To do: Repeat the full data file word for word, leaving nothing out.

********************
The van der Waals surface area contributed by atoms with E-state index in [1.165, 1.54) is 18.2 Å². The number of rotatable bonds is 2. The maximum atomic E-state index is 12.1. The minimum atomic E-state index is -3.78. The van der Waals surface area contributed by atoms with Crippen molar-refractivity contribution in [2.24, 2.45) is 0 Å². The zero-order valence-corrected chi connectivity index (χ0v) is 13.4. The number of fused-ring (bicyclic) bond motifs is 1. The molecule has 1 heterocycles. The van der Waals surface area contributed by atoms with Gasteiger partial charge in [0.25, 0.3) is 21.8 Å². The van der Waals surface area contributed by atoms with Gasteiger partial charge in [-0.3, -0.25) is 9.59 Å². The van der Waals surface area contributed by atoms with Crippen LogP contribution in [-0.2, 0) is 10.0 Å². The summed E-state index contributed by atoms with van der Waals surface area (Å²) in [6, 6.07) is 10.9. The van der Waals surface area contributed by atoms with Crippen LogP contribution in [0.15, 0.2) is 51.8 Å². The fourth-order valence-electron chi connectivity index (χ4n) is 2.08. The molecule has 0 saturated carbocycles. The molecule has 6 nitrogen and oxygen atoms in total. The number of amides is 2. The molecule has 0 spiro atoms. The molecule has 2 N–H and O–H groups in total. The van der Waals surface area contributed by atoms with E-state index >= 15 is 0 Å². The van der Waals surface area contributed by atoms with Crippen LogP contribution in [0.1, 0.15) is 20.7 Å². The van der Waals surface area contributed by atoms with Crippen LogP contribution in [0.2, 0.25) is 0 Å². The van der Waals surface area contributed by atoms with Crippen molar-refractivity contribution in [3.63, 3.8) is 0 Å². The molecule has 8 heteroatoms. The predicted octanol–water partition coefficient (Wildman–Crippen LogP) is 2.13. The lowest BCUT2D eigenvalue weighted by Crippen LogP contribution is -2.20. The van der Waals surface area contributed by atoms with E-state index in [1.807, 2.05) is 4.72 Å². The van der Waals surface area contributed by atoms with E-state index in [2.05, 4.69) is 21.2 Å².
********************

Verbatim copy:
The van der Waals surface area contributed by atoms with E-state index in [1.165, 1.54) is 18.2 Å². The number of rotatable bonds is 2. The maximum atomic E-state index is 12.1. The minimum atomic E-state index is -3.78. The van der Waals surface area contributed by atoms with Crippen molar-refractivity contribution in [2.24, 2.45) is 0 Å². The zero-order valence-corrected chi connectivity index (χ0v) is 13.4. The number of fused-ring (bicyclic) bond motifs is 1. The molecule has 1 heterocycles. The van der Waals surface area contributed by atoms with Gasteiger partial charge in [0.25, 0.3) is 21.8 Å². The van der Waals surface area contributed by atoms with Gasteiger partial charge in [-0.3, -0.25) is 9.59 Å². The van der Waals surface area contributed by atoms with Crippen LogP contribution in [-0.2, 0) is 10.0 Å². The summed E-state index contributed by atoms with van der Waals surface area (Å²) in [6, 6.07) is 10.9. The van der Waals surface area contributed by atoms with Crippen LogP contribution in [0.15, 0.2) is 51.8 Å². The fourth-order valence-electron chi connectivity index (χ4n) is 2.08. The molecule has 0 saturated carbocycles. The molecule has 6 nitrogen and oxygen atoms in total. The number of amides is 2. The molecule has 0 spiro atoms. The molecule has 2 N–H and O–H groups in total. The van der Waals surface area contributed by atoms with E-state index >= 15 is 0 Å². The van der Waals surface area contributed by atoms with Crippen LogP contribution in [0.1, 0.15) is 20.7 Å². The van der Waals surface area contributed by atoms with Crippen LogP contribution in [0.2, 0.25) is 0 Å². The van der Waals surface area contributed by atoms with Crippen molar-refractivity contribution in [3.63, 3.8) is 0 Å². The molecule has 8 heteroatoms. The predicted octanol–water partition coefficient (Wildman–Crippen LogP) is 2.13. The lowest BCUT2D eigenvalue weighted by Crippen LogP contribution is -2.20. The van der Waals surface area contributed by atoms with E-state index in [1.807, 2.05) is 4.72 Å². The van der Waals surface area contributed by atoms with E-state index in [2.05, 4.69) is 21.2 Å².